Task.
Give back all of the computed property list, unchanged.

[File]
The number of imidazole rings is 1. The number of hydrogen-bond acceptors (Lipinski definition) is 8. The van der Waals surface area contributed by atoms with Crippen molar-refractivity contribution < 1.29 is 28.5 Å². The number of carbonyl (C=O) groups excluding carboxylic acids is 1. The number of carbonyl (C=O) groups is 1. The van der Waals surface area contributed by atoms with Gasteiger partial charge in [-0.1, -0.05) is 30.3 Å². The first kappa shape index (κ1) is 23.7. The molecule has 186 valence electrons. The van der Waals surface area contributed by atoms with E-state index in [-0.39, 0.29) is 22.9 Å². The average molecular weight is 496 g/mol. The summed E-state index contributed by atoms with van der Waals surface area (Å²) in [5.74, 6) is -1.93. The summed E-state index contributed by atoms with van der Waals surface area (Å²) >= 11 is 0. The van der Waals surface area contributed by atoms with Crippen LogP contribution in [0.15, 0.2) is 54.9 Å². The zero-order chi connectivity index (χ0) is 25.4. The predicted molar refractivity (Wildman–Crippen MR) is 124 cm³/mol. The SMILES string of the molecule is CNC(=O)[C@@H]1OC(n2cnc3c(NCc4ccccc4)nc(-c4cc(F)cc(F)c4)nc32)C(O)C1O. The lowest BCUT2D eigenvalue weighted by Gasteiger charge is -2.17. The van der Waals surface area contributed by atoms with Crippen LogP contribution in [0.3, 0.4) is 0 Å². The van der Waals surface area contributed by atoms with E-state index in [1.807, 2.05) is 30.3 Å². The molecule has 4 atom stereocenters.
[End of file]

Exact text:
The number of imidazole rings is 1. The number of hydrogen-bond acceptors (Lipinski definition) is 8. The van der Waals surface area contributed by atoms with Crippen molar-refractivity contribution < 1.29 is 28.5 Å². The number of carbonyl (C=O) groups excluding carboxylic acids is 1. The number of carbonyl (C=O) groups is 1. The van der Waals surface area contributed by atoms with Gasteiger partial charge in [-0.1, -0.05) is 30.3 Å². The first kappa shape index (κ1) is 23.7. The molecule has 186 valence electrons. The van der Waals surface area contributed by atoms with E-state index in [-0.39, 0.29) is 22.9 Å². The average molecular weight is 496 g/mol. The summed E-state index contributed by atoms with van der Waals surface area (Å²) in [5.74, 6) is -1.93. The summed E-state index contributed by atoms with van der Waals surface area (Å²) >= 11 is 0. The van der Waals surface area contributed by atoms with Crippen LogP contribution in [0.15, 0.2) is 54.9 Å². The zero-order chi connectivity index (χ0) is 25.4. The predicted molar refractivity (Wildman–Crippen MR) is 124 cm³/mol. The SMILES string of the molecule is CNC(=O)[C@@H]1OC(n2cnc3c(NCc4ccccc4)nc(-c4cc(F)cc(F)c4)nc32)C(O)C1O. The lowest BCUT2D eigenvalue weighted by Gasteiger charge is -2.17. The van der Waals surface area contributed by atoms with Crippen LogP contribution in [0.3, 0.4) is 0 Å². The van der Waals surface area contributed by atoms with E-state index in [1.807, 2.05) is 30.3 Å². The molecule has 4 atom stereocenters.